282 pages, 133 figs
This Second Edition of Sun, Earth and Sky updates the popular text by providing comprehensive accounts of the most recent discoveries made by five modern solar spacecraft during the past decade. Their instruments have used sound waves to peer deep into the Sun's inner regions and measure the temperature of its central nuclear reactor, and extended our gaze far from the visible Sun to record energetic outbursts that threaten Earth. Breakthrough observations with the underground Sudbury Neutrino Observatory are also included, which explain the new physics of ghostly neutrinos and solve the problematic mismatch between the predicted and observed amounts of solar neutrinos.
This new edition of Sun, Earth and Sky also describes our recent understanding of how the Sun's outer atmosphere is heated to a million degrees, and just where the Sun's continuous winds come from. As humans we are more intimately linked with our life-sustaining Sun than with any other astronomical object, and the new edition therefore provides modern interpretations of ozone depletion and global warming that are related to both the Sun and to human activities.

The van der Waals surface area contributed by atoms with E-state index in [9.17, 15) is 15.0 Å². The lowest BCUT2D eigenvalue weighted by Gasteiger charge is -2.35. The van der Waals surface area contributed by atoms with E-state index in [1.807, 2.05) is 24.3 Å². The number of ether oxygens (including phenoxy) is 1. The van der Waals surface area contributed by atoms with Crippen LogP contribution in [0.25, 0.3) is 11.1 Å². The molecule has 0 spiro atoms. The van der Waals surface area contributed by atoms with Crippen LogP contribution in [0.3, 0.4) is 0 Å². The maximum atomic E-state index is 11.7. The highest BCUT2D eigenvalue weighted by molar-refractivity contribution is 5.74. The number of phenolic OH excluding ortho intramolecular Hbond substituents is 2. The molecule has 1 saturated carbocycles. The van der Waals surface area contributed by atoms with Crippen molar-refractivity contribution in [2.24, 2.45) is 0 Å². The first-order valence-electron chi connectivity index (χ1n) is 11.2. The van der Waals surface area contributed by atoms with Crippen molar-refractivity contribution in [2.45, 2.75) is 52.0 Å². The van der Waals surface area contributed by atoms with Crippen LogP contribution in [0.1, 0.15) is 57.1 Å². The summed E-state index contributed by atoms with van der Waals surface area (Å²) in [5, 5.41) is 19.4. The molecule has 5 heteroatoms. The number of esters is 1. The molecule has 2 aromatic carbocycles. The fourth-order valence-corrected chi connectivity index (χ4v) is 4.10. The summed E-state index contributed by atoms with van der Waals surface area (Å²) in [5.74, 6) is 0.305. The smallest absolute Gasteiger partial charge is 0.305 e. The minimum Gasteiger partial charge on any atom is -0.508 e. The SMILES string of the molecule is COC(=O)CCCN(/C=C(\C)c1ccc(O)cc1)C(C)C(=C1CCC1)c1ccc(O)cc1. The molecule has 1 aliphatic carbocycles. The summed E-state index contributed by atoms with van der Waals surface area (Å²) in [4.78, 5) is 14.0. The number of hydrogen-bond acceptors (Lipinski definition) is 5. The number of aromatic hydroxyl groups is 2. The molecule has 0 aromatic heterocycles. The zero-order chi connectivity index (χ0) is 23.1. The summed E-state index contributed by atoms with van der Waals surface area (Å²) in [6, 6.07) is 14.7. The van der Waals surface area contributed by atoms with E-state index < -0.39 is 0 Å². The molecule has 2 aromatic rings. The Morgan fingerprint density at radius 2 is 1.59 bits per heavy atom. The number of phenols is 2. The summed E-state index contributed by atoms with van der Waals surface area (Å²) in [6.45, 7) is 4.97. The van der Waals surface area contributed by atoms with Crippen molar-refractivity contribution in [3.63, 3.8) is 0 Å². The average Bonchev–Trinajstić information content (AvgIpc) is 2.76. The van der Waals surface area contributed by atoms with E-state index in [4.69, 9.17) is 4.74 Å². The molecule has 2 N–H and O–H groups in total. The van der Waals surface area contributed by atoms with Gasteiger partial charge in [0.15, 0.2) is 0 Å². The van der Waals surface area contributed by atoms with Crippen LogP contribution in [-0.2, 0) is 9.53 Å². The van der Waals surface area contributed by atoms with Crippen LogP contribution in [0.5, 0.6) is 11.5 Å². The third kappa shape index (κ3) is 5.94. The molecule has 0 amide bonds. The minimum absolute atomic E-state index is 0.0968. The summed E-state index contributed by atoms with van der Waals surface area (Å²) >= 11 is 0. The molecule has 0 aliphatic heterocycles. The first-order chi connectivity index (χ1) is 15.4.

Written in a light and friendly style, this lavishly illustrated book introduces the Sun and its physics, and describes all aspects of the Sun's interaction with us on Earth.
From the reviews of the second edition: "The second edition follows the first in its approach to topics but has been brought up to date -- most especially by reviewing the results from five modern solar spacecraft and from the Sudbury Neutrino Observatory. ! I would highly recommend this book to anyone interested in how the Sun works and behaves and how that in turn impinges upon the Earth and our life here." (C. R. Kitchin, Astronomy Now, April 2007) "Lang's revision of his first edition ! includes significant new material such as results from recent theoretical calculations, spectacular images of the sun from satellites such as TRACE and SOHO, and a clear overview of the apparent solution of the 'solar neutrino problem.' ! Summing Up: Highly recommended. Lower-division undergraduates through faculty." (T. Barker, CHOICE, Vol. 44 (9), May, 2007)
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